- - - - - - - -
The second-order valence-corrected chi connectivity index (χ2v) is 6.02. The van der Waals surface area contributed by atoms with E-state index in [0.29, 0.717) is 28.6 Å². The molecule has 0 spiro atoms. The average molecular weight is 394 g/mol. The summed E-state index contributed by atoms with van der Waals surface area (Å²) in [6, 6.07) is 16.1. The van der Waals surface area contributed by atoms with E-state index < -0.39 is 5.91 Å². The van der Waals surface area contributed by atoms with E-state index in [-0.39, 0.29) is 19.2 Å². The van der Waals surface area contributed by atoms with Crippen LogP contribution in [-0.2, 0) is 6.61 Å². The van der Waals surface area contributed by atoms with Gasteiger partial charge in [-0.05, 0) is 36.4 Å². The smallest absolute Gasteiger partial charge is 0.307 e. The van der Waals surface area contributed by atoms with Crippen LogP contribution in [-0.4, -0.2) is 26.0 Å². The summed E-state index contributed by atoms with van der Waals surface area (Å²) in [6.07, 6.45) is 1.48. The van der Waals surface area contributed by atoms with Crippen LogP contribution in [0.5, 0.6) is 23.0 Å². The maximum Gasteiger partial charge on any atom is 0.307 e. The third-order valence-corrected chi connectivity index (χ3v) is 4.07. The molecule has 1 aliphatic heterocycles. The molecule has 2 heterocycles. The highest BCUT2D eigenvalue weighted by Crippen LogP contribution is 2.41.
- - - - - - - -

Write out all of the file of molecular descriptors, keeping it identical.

The second-order valence-corrected chi connectivity index (χ2v) is 6.02. The van der Waals surface area contributed by atoms with E-state index in [0.29, 0.717) is 28.6 Å². The molecule has 0 spiro atoms. The average molecular weight is 394 g/mol. The summed E-state index contributed by atoms with van der Waals surface area (Å²) in [6, 6.07) is 16.1. The van der Waals surface area contributed by atoms with E-state index < -0.39 is 5.91 Å². The van der Waals surface area contributed by atoms with E-state index in [-0.39, 0.29) is 19.2 Å². The van der Waals surface area contributed by atoms with Crippen LogP contribution in [-0.2, 0) is 6.61 Å². The van der Waals surface area contributed by atoms with Gasteiger partial charge in [-0.05, 0) is 36.4 Å². The smallest absolute Gasteiger partial charge is 0.307 e. The van der Waals surface area contributed by atoms with Crippen LogP contribution in [-0.4, -0.2) is 26.0 Å². The summed E-state index contributed by atoms with van der Waals surface area (Å²) in [6.07, 6.45) is 1.48. The van der Waals surface area contributed by atoms with Crippen LogP contribution in [0.5, 0.6) is 23.0 Å². The maximum Gasteiger partial charge on any atom is 0.307 e. The third-order valence-corrected chi connectivity index (χ3v) is 4.07. The molecule has 1 aliphatic heterocycles. The molecule has 2 heterocycles. The highest BCUT2D eigenvalue weighted by Crippen LogP contribution is 2.41.